My story that I just shared with you is one of the many stories of LGBTI+ Christians who encounter similar struggles in their own churches. The story of Rev. Grace Bok, a lesbian, Mimi Wong, a transgender, Small Luk, an intersex. I want to name these persons because like you and I, they are real persons, not an "object" that are being talked about. Some of us cannot be baptized or receive Holy Communion, or be accepted as full members in our own churches.
Many develop internalized homophobia , shame and low self-esteem because majority of churches in Hong Kong still defend the hetero-patriarchal tradition and values. In fact, the loudest opposing voice to the legislation against discrimination on the basis of sexual orientation is from the Catholic church and the mainline Christian churches in Hong Kong. These Christians pledge their love for sexual minority Christians and yet, insist that they must be converted before they deserve the equal treatment as heterosexuals.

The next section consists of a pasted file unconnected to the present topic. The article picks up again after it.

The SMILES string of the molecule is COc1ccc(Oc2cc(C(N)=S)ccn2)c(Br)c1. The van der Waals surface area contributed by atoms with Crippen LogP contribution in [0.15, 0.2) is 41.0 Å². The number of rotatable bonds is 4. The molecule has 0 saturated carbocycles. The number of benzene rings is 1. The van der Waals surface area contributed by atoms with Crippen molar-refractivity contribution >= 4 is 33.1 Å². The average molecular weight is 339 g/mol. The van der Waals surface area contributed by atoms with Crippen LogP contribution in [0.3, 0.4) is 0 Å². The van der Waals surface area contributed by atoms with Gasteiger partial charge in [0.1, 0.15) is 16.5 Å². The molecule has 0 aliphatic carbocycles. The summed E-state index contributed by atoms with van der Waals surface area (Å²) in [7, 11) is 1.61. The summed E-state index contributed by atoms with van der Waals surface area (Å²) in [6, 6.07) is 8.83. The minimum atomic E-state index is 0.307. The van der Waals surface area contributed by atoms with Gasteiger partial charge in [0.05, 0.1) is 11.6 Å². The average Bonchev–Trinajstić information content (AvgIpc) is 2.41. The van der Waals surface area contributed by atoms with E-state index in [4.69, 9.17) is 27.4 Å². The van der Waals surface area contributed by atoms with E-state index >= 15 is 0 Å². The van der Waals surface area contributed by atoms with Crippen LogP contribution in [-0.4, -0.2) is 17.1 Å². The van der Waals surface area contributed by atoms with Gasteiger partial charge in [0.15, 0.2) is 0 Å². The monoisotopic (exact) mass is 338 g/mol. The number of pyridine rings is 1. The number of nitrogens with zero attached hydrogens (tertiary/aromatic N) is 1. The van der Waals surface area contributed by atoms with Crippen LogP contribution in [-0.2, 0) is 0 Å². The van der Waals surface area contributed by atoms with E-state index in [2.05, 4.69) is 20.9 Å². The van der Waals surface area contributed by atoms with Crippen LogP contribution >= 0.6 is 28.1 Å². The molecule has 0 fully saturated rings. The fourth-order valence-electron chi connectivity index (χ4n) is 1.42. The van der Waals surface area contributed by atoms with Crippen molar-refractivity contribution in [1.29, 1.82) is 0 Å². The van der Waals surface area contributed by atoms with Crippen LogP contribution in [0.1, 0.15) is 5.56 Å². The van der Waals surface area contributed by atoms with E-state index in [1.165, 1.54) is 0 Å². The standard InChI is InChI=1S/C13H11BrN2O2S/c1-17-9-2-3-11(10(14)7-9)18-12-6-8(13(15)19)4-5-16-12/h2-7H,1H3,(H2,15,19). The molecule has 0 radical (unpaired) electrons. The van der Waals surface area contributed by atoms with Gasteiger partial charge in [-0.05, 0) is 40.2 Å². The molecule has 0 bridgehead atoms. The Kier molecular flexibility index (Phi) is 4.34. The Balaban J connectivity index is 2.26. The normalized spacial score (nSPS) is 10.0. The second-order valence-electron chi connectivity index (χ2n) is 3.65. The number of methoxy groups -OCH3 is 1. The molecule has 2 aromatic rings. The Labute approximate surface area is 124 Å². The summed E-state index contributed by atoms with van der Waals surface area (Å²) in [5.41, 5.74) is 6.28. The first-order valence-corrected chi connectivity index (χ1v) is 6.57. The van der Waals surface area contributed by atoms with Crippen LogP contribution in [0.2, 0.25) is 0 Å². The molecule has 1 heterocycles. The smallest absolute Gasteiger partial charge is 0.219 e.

In the midst of this heated debate about the legislation in 2013, few Christian organizations and local inclusive churches in Hong Kong initiated "Covenant of the Rainbow : Campaign Toward a Truly Inclusive Church". We collected around 1,000 signatures in support of the creation of inclusive church communities where all are welcome, and to uphold human dignity and equality for all in God’s world.
We believe God loves everyone. We affirm all lives and uphold equality for all people regardless of their race, gender, language, age, occupation, sexual orientation, gender identity and expression, or level of abilities.